For those who don’t keep tabs on these sorts of things, remember that Father’s Day is Sunday, June 16 and that your father is just as important as your mother, and he deserves recognition as well. So be the good offspring you are and appreciate those who got you here.

 

Miriam Remmers • staff writer


Kidnapping victims rescued in Cleveland

Three women held captive in their kidnappers’ home on the West Side of Cleveland for nearly a decade were rescued after one of the victims, Amanda Berry, managed to attract the attention of neighbor Charles Ramsey, who promptly called 911. Berry, who was 17 when she was kidnapped in 2003 along with 14-year-old Gina DeJesus and 20 year-old Michelle Knight, suffered countless rapes during a harrowing nine years spent as a prisoner of three brothers. Ariel, Pedro and Onil Castro routinely forced themselves upon the women, tying them up and beating them if they were not compliant. Neighbors stated that they had seen strange occurrences, such as a woman frantically banging on an upper window, and sometimes late-night deliveries of groceries to the boarded up house. Although the police were notified of some of these events and had even been on the property in past years on their quest for the three women, they had never been able to discover the location of the women. The women have since been reunited with their families, who have searched for them for years, unsure if they were alive or dead.

Government blames cyber-attacks on China

In the Pentagon’s annual report to Congress Monday, the Obama Administration accused the Chinese military of attempting to hack into the U.S. government’s computer systems, marking the first time that the administration has directly named both the Chinese Government and the People’s Liberation Army as possible culprits of cyber-attacks. Officials consider the attacks as possible attempts to gain information on U.S. strategy and military capabilities. The report is primarily concerned with the theft of industrial technology, which appeared to be the main reason behind the hacking. China has expressed disappointment that the U.S. would level such accusations against them, saying that such speculations without proof can only serve to harm relations between the nations. The U.S. is also spending billions on cyber-defense and cyber-weapons every year, leading others to complain that America is holding China to a double standard. This is particularly relevant when the issue of the United States’ cyber-attacks on Iranian nuclear is brought up. These attacks, which took place early on in President Obama’s administration, although they were run by intelligence agencies, utilized much of the same technology as a military program.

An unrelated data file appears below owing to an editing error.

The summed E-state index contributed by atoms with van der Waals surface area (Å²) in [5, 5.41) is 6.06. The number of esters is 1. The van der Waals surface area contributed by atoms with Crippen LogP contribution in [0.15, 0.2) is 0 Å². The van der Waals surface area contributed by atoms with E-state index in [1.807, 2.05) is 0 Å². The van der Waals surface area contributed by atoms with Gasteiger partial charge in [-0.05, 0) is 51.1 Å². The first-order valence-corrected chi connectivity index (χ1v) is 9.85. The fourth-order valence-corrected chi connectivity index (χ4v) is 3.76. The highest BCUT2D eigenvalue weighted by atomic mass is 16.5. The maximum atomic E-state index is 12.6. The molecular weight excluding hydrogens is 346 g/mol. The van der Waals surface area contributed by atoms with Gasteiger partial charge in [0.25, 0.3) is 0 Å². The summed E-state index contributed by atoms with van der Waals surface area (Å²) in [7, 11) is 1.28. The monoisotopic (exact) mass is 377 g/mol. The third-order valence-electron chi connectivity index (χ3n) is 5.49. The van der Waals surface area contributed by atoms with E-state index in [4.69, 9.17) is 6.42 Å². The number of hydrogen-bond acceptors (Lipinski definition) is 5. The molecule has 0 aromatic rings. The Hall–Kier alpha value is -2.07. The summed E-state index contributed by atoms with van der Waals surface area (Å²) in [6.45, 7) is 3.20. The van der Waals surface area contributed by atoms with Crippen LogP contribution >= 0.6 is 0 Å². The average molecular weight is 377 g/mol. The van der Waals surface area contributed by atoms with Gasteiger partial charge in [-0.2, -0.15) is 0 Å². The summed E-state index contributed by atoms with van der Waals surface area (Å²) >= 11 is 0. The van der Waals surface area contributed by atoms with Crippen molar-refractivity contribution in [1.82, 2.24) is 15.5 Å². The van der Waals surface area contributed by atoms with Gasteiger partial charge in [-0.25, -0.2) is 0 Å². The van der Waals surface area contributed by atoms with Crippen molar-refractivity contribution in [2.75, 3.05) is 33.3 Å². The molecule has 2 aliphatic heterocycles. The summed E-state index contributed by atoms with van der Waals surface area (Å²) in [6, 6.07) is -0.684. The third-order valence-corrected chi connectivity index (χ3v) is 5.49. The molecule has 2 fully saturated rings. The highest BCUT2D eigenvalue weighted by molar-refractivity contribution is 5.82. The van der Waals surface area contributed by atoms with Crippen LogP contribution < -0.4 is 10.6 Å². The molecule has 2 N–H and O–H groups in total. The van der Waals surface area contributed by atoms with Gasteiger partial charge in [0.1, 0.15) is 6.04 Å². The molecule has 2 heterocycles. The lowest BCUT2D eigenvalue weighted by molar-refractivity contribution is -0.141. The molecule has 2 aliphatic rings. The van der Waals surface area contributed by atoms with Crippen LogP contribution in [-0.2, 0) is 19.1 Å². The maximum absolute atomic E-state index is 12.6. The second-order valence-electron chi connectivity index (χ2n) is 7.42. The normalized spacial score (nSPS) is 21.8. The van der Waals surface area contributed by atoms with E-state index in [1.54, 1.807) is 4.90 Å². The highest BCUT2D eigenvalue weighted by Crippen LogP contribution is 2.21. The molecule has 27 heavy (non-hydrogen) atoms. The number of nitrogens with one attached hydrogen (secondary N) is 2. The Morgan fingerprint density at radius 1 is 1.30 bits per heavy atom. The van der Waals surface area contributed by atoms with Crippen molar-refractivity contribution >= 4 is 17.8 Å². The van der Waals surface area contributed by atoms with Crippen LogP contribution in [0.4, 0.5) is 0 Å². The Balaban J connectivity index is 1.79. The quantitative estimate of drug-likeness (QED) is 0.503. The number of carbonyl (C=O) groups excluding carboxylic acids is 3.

Miriam Remmers
staff writer